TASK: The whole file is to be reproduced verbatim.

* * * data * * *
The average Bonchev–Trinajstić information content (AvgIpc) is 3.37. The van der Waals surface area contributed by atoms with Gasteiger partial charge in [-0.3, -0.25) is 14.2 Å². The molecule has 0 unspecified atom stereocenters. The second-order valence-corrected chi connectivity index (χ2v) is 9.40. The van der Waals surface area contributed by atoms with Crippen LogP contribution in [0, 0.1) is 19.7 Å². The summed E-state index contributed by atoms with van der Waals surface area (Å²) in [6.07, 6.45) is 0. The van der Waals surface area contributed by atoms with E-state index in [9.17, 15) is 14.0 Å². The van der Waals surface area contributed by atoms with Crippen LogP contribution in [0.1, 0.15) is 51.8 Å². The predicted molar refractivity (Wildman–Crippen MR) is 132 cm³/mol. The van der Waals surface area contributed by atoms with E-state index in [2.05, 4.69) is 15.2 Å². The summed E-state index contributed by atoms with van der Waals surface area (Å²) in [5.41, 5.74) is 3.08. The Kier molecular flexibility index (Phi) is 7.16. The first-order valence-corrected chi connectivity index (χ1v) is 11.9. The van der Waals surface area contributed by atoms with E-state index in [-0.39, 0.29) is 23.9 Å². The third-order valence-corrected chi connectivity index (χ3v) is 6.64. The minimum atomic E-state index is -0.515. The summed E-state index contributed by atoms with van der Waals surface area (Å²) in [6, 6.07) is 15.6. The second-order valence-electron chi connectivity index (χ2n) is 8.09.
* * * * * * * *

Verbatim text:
The average Bonchev–Trinajstić information content (AvgIpc) is 3.37. The van der Waals surface area contributed by atoms with Gasteiger partial charge in [-0.3, -0.25) is 14.2 Å². The molecule has 0 unspecified atom stereocenters. The second-order valence-corrected chi connectivity index (χ2v) is 9.40. The van der Waals surface area contributed by atoms with Crippen LogP contribution in [0, 0.1) is 19.7 Å². The summed E-state index contributed by atoms with van der Waals surface area (Å²) in [6.07, 6.45) is 0. The van der Waals surface area contributed by atoms with E-state index in [9.17, 15) is 14.0 Å². The van der Waals surface area contributed by atoms with Crippen LogP contribution in [0.1, 0.15) is 51.8 Å². The predicted molar refractivity (Wildman–Crippen MR) is 132 cm³/mol. The van der Waals surface area contributed by atoms with E-state index in [2.05, 4.69) is 15.2 Å². The summed E-state index contributed by atoms with van der Waals surface area (Å²) in [5.41, 5.74) is 3.08. The Kier molecular flexibility index (Phi) is 7.16. The first-order valence-corrected chi connectivity index (χ1v) is 11.9. The van der Waals surface area contributed by atoms with E-state index in [-0.39, 0.29) is 23.9 Å². The third-order valence-corrected chi connectivity index (χ3v) is 6.64. The minimum atomic E-state index is -0.515. The summed E-state index contributed by atoms with van der Waals surface area (Å²) in [6, 6.07) is 15.6. The second-order valence-electron chi connectivity index (χ2n) is 8.09.